France, the Font of Holy Goat Cheese

french cheeses on displayFrance. Ten days. Sixty Cheeses. And that was just the Affinage Course. We’ve just had three weeks in France where we took part in a specialist cheese course at Mons – Fromager Affineur the Academie Opus Caseus course – to learn more about French cheese and the ripening and maturation of cheeses. Our small group included an English cheesemaker, American cheesemonger and our American interpreter and French teacher. We also acknowledge all the wonderful cave dwellers who care for the cheese and prepare them for sale.

Apart from the formal cheese tasting (six cheeses each day) and learning about the intricacies and alchemy of maturing different cheese types through the coursework, our trip was a goat cheese immersion. We visited some of our past French interns at Holy Goat and saw how they had developed their own farm businesses. We also visited Ivan Larcher who has come to Holy Goat previously, to advise on our cheesemaking. The trip was so very inspiring and affirming for us. We’ve come home with a two page manifesto of ideas and tasks, from the small to the large-scale. Travel broadens the mind, but travel with a purpose surely focuses and renews it. We already have a couple of larger projects on the go, to improve our efficiencies in the dairy and the cheeseroom, as well as a host of small improvements including specific brushes for affinage, new cheese hoops, changing our maintenance schedule and learning French!

But back to those 60 cheeses. Each day we would have a formal tasting of six cheeses, maybe of the same family, or from the same animal, or a mix. It was a thorough process; first to determine parameters for the cheese – visual, smell, texture – and only then to taste the cheese. We had to try to identify the animal (sheep, goat, cow) what cheese type (goat, fresh, soft ripened washed rind, soft ripened bloomy rind, pressed uncooked, pressed cooked, blue, processed) and where it was from. The French have strict codes on their cheeses – the AOP (Appellation d’Origine Protegee) or ‘protected designation of origin’ is a certification granted to certain products to guarantee its characteristics and origins. The AOP defines the region of a cheese and where and how it has been made over centuries, which gives it status that is embedded in French culture; the design, style and origin is a mark of standing and importance. This AOP can be both a blessing and a curse. Here in Australia we have far more flexibility to experiment with our cheeses and cultures. But the French legacy of history, from centuries of cheesemaking, is enormous. In fact it was the Islamic Saracens who first brought goats into France and by about  800AD goats had reached the Loire Valley. Puts our own industry into perspective!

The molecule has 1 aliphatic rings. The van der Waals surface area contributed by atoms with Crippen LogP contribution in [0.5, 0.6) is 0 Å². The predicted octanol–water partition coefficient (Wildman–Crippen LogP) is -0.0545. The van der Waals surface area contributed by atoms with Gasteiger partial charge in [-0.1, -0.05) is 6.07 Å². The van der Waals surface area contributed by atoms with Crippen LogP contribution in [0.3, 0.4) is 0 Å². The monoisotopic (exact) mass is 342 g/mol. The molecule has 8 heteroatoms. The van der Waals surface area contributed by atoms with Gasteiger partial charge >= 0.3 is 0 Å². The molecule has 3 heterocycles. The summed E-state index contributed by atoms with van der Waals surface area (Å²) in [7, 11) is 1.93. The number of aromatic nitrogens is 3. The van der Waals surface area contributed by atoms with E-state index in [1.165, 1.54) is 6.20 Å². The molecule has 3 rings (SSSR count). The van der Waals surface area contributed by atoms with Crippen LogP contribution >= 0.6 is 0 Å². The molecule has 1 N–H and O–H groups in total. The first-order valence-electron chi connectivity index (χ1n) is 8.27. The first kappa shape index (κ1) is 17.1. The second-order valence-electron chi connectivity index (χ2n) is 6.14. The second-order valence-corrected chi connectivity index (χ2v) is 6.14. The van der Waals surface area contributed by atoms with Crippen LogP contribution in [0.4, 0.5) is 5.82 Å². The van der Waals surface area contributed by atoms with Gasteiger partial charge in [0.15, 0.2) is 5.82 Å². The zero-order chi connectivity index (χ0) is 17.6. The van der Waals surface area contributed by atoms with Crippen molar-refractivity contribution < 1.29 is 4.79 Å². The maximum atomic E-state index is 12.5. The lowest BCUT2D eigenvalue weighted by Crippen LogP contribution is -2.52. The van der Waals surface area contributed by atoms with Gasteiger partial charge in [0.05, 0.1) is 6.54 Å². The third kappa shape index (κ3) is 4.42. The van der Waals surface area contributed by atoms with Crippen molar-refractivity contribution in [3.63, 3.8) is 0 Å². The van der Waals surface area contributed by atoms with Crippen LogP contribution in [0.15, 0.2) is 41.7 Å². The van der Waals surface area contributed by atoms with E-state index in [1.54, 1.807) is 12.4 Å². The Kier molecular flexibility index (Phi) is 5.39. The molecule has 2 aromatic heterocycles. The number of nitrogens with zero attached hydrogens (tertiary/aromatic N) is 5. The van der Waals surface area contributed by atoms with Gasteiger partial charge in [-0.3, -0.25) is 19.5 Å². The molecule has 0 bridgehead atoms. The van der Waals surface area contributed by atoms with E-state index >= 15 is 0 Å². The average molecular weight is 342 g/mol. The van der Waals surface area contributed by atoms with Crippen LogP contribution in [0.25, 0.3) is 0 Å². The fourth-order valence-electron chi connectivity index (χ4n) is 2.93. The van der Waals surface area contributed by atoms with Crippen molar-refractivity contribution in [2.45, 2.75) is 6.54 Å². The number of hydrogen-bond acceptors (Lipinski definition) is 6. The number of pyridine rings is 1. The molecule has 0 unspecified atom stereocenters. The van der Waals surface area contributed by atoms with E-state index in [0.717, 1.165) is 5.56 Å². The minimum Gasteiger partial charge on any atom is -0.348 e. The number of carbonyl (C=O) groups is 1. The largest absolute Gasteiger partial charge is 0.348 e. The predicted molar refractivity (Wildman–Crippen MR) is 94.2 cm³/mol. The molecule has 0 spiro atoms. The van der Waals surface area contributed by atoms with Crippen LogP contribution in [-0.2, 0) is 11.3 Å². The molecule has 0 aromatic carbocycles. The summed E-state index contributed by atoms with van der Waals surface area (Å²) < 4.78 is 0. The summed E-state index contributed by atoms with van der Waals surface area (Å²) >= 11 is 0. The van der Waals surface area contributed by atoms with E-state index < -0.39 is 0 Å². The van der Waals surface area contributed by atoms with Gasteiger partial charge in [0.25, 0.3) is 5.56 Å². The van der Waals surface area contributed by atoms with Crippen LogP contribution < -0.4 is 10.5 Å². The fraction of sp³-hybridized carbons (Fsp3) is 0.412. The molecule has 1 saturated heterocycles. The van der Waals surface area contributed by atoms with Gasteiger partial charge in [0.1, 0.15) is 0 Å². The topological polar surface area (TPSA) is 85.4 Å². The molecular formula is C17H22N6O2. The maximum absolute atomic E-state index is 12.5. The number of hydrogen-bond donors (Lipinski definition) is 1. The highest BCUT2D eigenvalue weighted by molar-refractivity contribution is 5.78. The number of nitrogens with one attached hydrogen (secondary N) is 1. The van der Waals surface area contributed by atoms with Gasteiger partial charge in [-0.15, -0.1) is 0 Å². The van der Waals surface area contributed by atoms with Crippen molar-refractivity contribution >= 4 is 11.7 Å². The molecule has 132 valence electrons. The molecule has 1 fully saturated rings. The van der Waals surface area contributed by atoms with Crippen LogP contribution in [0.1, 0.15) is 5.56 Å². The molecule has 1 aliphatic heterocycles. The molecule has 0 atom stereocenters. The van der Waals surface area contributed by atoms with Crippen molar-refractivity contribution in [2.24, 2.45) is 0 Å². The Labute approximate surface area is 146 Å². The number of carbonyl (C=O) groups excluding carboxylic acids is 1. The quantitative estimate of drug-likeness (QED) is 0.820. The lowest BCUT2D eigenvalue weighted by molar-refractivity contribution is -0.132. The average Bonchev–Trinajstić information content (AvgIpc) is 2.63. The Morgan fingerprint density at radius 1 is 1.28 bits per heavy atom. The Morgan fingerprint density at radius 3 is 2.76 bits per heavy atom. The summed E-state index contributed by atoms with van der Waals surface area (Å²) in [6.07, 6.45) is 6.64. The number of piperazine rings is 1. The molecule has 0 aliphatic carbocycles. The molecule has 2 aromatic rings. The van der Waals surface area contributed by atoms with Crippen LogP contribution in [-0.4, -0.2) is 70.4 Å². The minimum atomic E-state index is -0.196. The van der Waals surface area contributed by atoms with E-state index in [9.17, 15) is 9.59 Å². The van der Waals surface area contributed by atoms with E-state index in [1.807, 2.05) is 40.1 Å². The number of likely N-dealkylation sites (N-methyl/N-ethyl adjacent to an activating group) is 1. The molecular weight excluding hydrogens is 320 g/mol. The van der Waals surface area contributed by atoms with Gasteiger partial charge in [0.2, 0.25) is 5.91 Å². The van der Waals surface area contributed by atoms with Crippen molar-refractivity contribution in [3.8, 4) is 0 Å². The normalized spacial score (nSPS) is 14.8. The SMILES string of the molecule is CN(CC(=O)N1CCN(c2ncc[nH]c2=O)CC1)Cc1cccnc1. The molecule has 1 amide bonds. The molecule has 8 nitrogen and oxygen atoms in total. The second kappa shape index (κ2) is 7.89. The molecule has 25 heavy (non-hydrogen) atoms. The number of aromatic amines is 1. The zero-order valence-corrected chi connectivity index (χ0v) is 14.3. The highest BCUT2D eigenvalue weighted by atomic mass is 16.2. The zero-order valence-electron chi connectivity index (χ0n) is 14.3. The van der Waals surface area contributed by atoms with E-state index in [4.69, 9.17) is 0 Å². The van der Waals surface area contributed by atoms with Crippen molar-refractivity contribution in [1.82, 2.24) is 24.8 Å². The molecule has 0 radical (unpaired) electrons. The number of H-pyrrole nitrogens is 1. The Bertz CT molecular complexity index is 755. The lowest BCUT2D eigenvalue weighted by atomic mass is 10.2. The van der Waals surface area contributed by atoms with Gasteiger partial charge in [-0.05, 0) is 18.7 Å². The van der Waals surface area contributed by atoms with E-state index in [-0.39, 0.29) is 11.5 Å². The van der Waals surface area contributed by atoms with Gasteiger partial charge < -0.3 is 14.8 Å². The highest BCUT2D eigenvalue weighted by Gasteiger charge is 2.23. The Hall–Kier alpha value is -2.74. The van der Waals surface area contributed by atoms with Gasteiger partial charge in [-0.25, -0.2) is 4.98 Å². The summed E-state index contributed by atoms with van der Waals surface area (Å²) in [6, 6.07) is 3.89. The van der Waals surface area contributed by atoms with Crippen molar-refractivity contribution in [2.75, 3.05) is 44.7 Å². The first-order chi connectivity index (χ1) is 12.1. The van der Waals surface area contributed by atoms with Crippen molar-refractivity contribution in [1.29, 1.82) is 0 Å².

Goat herds have always been an important part of French dairying and so have the small, french goats grazingspecialist cheesemakers, with around 7000 specialist farmhouse cheesemakers like us (for a population of 70 million). Compare that with less than 50 in Australia. Milk is not seen as a product or commodity in France. The French rarely drink milk, but do eat massive amounts of cheese, yoghurt, butter. Australia produces milk. The types of cheese produced in France also reflect the population, topography and climate. In the river valleys where populations are focused, fresh cheeses rule. In the high alpine country, the dense, high protein, high nutrient hard cheeses reign. The French eat at least 24kg of cheese per head each year. Australians eat 12kg.

As much attention is paid to the ripening, care and retail of cheese as the production, hence the course run at Mons. Agricultural education is paramount. Specialist Dairy Technician training is available through five schools across France. Training is industry focused. Graduates have extensive and impressive knowledge of all things cheese, from animal husbandry and milk production right through to the final product. This explains why we have found our French interns so valuable – they have both the applied and practical training before they even graduate. When our interns arrive at Holy Goat, they are ready to work.

More Impressions from France:

  • There are real openings and opportunities for the young and enthusiastic to get a start in dairy farming. For instance, it is feasible to have a small herd of 12 cows producing 200 litres of milk per day, a little factory to produce yoghurt and butter on farm, and to make a living.
  • Goats are vital contributors to agriculture. Goat cheese has a category of its own, ahead of cow, sheep. It is lauded.
  • The willingness of dairy farmers to share information, resources and advice. We experienced a real exchange of ideas, especially from the day to day operations and systems of local farms. Farmers share a real pride in what they do and their industry.
  • Organic methods and inputs are widely used, with many options to improve and support growers, especially with nutrition and animal health. Animal health observation cards, “Obsalim” a fantastic example. We were thrilled to find out that they are available specifically for goats, and also in English!
  • Because goats are such a large part of the French dairying, there is a huge amount of resources and research to support the industry.

And what’s next? Well back to our two page list, for a start. And to enjoy the inspiration from seeing our goats, and cheese, anew.

Thank you to our generous sponsor who enabled us to travel and study. Also the amazing team at Holy Goat for sailing the goat ship and cheese room whilst we were away.

Here are a few pics from the trip … click on the images to see the larger version.

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